Why Can’t I Take Good Photos at Night?

I remember when I bought a “superior” camera of its time, a compact point and shoot no more than four years ago, and I figured it was the “perfect” camera for night shots. Little did I realize that there is more than meets the eye when it comes to night photography.

Bear in mind that there are a lot of important things to consider when photographing at night. Here are some important tips:

  • You won’t want to use flash. The rule of thumb in photography is that flash only affects the foreground subject. In fact, the flash coverage of many cameras doesn’t go far (9-13 feet). As a result, a distant building 50-60 feet away (or even a closer building 20 feet away) won’t be captured at all that clearly. If anything, the entire image will be grossly underexposed. The resulting image will be very dark with minute amounts of light or even black.
  • A long exposure is important. Because the light from the distant subject needs to reach your lens, you need to use a long enough exposure to let the proper amount of light in. This is why, as I discussed in my previous post, you need to focus on the exposure time and will most likely want to shoot your night shots in “Shutter Priority.”
  • Use a tripod. Unless you are a statue, despite your “calm composure,” you need to have a stable device to prevent against camera shake on long exposures. When taking long exposures, the slightest motion can cause the camera to shake, so having a sturdy tripod is essential. Otherwise, your resulting image may come out undesirably blurry.
  • All blur is not that bad. In general, you want a crisp night shot, but some blur can be good. Consider a car zooming by at night. You might see a blur of headlights in the photo, but essentially this can be seen as a creative approach to your outcome.
  • Get a remote control. If your camera has an external remote control, use it. It is best to minimize pressing the shutter directly to eliminate any possible camera shake.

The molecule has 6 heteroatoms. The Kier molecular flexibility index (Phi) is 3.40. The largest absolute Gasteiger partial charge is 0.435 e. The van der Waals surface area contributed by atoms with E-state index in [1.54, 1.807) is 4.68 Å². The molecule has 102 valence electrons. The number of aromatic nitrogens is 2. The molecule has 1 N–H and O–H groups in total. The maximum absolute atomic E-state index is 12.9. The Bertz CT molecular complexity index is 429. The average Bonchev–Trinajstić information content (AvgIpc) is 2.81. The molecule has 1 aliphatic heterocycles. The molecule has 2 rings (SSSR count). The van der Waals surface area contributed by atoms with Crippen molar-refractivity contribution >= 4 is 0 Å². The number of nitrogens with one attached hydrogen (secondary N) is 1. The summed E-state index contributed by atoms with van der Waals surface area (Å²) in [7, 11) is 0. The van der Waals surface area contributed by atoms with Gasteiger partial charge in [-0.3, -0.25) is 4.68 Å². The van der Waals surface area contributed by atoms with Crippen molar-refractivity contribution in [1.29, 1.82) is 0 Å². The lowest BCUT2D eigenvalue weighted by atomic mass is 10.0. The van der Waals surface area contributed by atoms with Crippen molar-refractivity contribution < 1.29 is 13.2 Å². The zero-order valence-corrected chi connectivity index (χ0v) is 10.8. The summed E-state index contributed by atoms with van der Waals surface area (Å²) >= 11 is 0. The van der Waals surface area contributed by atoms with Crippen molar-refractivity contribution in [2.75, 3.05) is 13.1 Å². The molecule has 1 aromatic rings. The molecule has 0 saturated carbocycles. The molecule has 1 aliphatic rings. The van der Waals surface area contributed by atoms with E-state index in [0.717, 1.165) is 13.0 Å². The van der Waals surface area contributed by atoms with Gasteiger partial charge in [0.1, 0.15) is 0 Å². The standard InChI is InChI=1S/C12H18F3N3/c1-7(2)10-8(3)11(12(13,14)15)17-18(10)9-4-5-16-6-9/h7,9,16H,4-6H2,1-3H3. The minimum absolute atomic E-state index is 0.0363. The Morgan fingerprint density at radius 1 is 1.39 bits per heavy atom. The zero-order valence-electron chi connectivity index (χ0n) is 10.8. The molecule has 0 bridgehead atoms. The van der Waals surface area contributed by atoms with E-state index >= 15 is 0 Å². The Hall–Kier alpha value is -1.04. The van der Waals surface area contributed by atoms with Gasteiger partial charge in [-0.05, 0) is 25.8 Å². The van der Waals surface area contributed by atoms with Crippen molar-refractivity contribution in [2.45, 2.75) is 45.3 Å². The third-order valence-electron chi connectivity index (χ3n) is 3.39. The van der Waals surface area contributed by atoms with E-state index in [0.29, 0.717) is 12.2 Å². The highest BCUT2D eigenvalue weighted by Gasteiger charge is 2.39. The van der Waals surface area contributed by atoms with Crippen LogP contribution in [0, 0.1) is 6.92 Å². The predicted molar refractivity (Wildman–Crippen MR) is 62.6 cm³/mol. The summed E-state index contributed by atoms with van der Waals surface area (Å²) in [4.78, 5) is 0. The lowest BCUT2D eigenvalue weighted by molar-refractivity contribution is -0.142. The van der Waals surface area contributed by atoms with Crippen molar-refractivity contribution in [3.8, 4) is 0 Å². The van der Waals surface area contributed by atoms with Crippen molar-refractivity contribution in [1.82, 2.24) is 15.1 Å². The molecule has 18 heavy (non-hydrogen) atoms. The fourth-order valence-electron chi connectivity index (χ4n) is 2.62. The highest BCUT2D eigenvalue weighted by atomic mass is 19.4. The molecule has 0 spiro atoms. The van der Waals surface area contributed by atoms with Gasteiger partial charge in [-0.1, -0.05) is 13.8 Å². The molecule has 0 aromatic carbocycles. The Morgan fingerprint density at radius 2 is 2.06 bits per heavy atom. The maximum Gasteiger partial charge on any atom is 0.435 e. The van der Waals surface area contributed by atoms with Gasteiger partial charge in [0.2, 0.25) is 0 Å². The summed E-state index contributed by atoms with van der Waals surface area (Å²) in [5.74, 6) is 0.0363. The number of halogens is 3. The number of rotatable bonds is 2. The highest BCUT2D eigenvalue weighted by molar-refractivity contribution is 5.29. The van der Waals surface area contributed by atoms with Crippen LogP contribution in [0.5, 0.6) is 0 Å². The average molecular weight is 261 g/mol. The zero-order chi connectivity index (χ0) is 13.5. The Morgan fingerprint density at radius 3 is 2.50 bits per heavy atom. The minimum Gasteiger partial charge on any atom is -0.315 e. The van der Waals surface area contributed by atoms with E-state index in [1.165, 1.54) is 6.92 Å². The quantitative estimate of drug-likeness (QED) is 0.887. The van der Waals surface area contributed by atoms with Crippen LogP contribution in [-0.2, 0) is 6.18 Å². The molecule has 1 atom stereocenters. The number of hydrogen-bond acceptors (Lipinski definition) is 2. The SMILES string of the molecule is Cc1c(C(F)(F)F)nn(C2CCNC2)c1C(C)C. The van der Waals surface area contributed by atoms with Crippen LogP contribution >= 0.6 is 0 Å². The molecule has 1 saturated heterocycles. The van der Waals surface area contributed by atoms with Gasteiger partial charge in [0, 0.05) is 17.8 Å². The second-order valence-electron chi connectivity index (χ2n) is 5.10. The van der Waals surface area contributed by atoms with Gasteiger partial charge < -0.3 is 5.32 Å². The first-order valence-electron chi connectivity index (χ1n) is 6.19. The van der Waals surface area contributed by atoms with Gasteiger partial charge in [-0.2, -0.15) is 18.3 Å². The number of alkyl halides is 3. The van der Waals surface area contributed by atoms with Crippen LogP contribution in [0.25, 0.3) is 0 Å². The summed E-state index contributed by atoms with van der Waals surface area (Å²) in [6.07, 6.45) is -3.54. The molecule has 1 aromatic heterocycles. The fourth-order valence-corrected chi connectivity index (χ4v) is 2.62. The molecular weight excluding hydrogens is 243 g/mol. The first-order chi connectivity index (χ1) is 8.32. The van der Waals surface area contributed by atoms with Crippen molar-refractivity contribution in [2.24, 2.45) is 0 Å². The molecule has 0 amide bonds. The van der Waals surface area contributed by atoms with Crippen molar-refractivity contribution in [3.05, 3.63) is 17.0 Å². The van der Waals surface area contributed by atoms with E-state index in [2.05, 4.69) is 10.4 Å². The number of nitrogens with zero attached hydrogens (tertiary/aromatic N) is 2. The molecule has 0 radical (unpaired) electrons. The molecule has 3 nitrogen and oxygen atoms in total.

• Shoot wide if you can. Because most lenses have a larger aperture at the widest angle (larger apertures allow more light in), you’ll likely want to shoot with a wider angle. If you have a tripod, this isn’t essential, but most lenses were built in such a way that zooming in closes the lens opening a little more (larger F number), so you’ll likely force the camera to increase the exposure time because the camera has to somehow compensate for the smaller aperture.
  • Take note of your ISO settings. The ISO settings of your camera may come in handy when you shoot. Because the picture isn’t as clear at a higher ISO (e.g. 1600) than a lower ISO (e.g. 100), photographs taken at a higher ISO don’t take as much time to compose as they do at a lower ISO. This is helpful, but the cost is a photo that has a lot of noise. An image that takes 1/15 seconds to shoot at ISO 1600 may be very grainy. This is why you want a tripod at night; the same photo might take 6 seconds at ISO 100 but you will have a clear noiseless photo. Consider the photo below that I took in London earlier this year (EXIF information is intact):

London Tower Bridge at Night, ISO 800

This photo was taken at ISO 800 and was shot in 1/10 seconds.
On the other hand, take careful note of the image below:

London Tower Bridge at Night, ISO 100

This shot above was taken at ISO 100 and the exposure took 6 seconds.
Note the “smoothness” or “blur” of the Thames river below because of the length of the shot.

  • Dusk photos are great too! It’s dark around sunset, but not too dark that you still cannot take handheld shots. I took the photo below at ISO 800 and 1/60 seconds with the light that was available to me.

London at Dusk

In the end, practice makes perfect. Night photography is an acquired skill. It takes a lot of patience to achieve desirable results. You will want to experiment (ISO, shutter speed, and even aperture modes might help here) to see the perfect combination for a great photograph. You don’t want to use the flash; it doesn’t travel far and you will be disappointed in the results. The most important thing to consider is a long exposure time; the correct amount of light that can travel to your camera is essential. Without that, you might as well reserve to photography during the daytime.

Don’t get discouraged (and don’t be embarrassed at the prospect of walking around with a bulky tripod)! Just remember that while our eyes capture the beauty of a building or landmark at night because we can see the proper amount of light, the camera is just not as sophisticated as we are, and you will need to make the proper adjustments in order to create successful night photos.

2 Responses to “Why Can’t I Take Good Photos at Night?”

  1. I am envious of your pictures. I hope to one day get a “real camera” as well. I do suppose there is more to a camera than high megapixels.

  2. Hey PixelHead, thanks for the compliments. :) I hope you’re not considering those “photo of the day” photos mine — they’ve actually been gathered from Flickr. I’ll usually credit the owner of the photo when it’s not mine and will use mine for examples without credit. In this post, all of these example photos are mine. :)

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